Dave Roberts had a useful interview with Al Gore, concurrent with the "24 Hours of Reality" event last week. As always, thoughtful, well informed, and big picture.
Q. Did you see Obama’s press conference the other day?
A. I heard the excerpts on climate, and … oh …
Q. Go ahead!
A. No, I’m not going to go ahead! We have conflicting interests here!
New Jersey Governor Chris Christie described his first look by the light of day at the devastation wrought on the Jersey coast by Frankenstorm Sandy. He looks shaken.
Some rather harrowing B-roll video here.
Meanwhile, daughter of the former presidential candidate, Meghan McCain, tweets -
Hurricane – Nor’easter Sandy Still On Track To Deliver Punishing Blow. It’s tempting to look at a Category 1 hurricane and think “no big deal – we’ve seen worse”. But it’s a combination of factors, meteorological, geographical and astronomical, that will make Sandy (much) more than a minor inconvenience from today into Tuesday. Latest model guidance suggests that winds won’t subside below tropical storm force in New York City until Wednesday morning.
Coral Davenport has been investigating what’s behind the change as the energy and environment correspondent for The National Journal. FRONTLINE spoke with her about the dramatic reversal she’s seen in Congress, and what political options are still on the table for those pushing for action on climate change.
In 2008, Obama campaigned pretty actively around the issue of climate change,
EDF’s video shows how clean energy is thriving and seeks to arm policymakers, entrepreneurs and clean energy advocates with compelling facts to back that statement up. The video features interviews with Helen Brauner, senior vice president of marketing and strategic planning for Green Mountain Energy; Congressman Lloyd Doggett, U.S. Representative for Texas’s 25th Congressional District; and Stephen Frank, electrical Engineer for Xtreme Power.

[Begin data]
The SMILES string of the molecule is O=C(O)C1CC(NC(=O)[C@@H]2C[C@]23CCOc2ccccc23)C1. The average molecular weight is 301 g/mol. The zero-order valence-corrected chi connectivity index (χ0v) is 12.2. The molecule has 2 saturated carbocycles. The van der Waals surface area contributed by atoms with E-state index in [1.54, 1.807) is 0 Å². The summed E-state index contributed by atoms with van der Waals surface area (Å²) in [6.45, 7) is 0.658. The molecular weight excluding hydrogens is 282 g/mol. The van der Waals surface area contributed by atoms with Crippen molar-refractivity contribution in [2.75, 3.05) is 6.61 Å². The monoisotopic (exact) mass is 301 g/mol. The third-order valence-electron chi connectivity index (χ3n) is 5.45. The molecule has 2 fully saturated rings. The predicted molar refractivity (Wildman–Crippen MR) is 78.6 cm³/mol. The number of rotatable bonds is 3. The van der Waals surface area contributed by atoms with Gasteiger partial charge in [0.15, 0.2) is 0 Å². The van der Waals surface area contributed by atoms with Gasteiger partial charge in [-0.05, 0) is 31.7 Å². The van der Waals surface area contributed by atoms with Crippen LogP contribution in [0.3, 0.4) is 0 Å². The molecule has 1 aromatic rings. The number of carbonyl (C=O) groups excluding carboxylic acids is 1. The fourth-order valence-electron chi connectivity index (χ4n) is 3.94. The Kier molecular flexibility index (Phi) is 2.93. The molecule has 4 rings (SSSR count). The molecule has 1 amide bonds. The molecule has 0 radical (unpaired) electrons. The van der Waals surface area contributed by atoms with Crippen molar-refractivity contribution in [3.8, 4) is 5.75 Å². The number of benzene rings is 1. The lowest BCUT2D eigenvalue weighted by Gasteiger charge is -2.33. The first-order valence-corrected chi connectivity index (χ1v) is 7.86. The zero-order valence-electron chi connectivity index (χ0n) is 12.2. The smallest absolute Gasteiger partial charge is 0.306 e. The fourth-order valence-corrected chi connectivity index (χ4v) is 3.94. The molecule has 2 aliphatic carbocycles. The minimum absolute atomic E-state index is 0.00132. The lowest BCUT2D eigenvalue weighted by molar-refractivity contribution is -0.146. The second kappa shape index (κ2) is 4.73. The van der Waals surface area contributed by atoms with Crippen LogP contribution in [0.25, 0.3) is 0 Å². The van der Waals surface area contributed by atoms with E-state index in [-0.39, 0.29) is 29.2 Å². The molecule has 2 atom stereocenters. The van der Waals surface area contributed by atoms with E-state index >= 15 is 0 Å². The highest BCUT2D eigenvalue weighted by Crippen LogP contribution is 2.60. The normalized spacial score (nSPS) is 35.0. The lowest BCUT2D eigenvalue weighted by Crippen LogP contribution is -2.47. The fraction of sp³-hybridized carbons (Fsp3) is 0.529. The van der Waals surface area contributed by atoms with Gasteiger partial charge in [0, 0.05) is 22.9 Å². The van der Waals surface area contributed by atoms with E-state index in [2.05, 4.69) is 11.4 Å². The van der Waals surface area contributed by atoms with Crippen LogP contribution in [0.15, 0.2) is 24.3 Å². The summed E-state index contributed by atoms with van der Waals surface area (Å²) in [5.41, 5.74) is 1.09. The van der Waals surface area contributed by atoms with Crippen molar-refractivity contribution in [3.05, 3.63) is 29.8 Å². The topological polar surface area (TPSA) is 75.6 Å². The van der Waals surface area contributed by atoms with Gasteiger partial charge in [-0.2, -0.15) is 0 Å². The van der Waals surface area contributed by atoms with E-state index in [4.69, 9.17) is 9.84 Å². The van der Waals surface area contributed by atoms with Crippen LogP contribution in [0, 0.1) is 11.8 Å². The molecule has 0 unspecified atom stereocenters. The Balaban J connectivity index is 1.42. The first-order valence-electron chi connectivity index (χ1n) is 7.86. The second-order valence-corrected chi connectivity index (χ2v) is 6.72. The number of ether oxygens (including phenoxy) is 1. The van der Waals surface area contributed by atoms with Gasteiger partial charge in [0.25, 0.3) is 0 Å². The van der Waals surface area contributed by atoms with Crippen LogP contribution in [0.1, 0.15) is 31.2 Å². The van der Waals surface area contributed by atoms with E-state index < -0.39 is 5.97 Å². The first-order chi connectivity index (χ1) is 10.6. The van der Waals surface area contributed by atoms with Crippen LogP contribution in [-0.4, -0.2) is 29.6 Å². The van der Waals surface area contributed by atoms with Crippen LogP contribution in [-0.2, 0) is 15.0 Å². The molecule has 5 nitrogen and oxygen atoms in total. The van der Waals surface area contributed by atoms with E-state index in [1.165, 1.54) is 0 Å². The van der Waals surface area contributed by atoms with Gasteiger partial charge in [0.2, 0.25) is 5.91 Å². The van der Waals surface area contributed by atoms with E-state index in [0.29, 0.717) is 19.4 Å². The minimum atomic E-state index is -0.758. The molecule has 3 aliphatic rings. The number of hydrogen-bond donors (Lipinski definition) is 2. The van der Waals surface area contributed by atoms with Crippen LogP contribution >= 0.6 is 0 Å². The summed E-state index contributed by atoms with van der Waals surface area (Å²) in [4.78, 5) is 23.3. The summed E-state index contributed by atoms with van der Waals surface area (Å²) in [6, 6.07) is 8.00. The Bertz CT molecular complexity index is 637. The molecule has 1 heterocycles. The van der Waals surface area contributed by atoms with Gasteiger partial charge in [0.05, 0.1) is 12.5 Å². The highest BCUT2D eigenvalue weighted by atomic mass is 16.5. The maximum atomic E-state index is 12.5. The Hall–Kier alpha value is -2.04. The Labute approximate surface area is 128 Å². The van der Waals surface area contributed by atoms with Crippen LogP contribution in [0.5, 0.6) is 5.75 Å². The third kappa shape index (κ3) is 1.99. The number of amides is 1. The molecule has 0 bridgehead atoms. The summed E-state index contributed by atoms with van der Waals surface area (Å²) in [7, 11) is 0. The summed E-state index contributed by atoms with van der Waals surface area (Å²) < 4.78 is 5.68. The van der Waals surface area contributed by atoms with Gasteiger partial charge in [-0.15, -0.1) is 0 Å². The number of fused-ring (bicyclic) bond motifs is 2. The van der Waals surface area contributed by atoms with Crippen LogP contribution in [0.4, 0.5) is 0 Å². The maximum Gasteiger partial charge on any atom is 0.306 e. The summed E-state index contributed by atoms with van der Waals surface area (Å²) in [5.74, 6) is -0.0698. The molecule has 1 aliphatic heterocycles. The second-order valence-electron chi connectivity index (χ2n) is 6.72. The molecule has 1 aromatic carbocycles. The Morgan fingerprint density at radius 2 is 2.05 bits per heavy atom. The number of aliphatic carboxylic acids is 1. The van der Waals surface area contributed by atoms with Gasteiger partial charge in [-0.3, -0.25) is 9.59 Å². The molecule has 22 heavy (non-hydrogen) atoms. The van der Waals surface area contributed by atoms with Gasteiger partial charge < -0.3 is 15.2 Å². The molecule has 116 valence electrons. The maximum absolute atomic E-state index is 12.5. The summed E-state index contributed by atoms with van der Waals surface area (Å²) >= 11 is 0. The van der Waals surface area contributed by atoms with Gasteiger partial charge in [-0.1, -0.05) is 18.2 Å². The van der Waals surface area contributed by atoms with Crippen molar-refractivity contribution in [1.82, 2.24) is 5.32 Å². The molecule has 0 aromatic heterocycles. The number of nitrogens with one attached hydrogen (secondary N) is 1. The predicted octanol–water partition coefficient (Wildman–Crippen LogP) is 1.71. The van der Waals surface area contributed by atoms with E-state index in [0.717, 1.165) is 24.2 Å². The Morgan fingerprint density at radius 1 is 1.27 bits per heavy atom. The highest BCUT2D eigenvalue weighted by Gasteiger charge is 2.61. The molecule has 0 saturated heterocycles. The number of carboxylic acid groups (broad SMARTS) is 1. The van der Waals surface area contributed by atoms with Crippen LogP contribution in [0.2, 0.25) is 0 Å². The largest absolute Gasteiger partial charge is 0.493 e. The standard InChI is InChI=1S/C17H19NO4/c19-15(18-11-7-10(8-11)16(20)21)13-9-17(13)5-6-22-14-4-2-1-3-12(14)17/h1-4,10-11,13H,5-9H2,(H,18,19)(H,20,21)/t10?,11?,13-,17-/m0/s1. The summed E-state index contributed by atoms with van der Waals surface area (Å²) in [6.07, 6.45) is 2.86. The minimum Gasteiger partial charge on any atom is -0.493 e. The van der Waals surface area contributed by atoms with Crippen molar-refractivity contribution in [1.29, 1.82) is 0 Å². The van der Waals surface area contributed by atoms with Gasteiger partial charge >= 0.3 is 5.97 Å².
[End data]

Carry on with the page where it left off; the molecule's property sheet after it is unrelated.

During my summer at UVic, two PhD students at the lab (Andrew MacDougall and Chris Avis) as well as my supervisor (Andrew Weaver) wrote a paper modelling the permafrost carbon feedback, which was recently published in Nature Geoscience. I read a draft version of this paper several months ago, and am very excited to finally share it here.
Studying the permafrost carbon feedback is at once exciting (because it has been left out of climate models for so long) and terrifying (because it has the potential to be a real game-changer).
Life about 250 million years ago was hard to come by. In fact, it was nearly non-existent. Scientists, studying why this period, known as the end-Permian event, lasted so long and have found a key ingredient: heat.
Paul Wignall, a paleontologist at England’s Leeds University, and study coauthor, said during the 200,000-year-long Permian extinction the Earth began cooking, with life struggling to thrive, especially at the equator.
Dr. Jennifer Francis of Rutger's Institute of Marine and Coastal Sciences is featured in my sea ice wrap video, which should be out early in the week.
Here is a lecture she gave in January of 2012. Longish, but worth dipping into, as she summarizes some of the most recent research in regard to the effects of shrinking arctic ice on weather and climate in the temperate latitudes - the so-called "arctic paradox" so beloved by Fox News - "if there's global warming, why are we having this record snow storm?".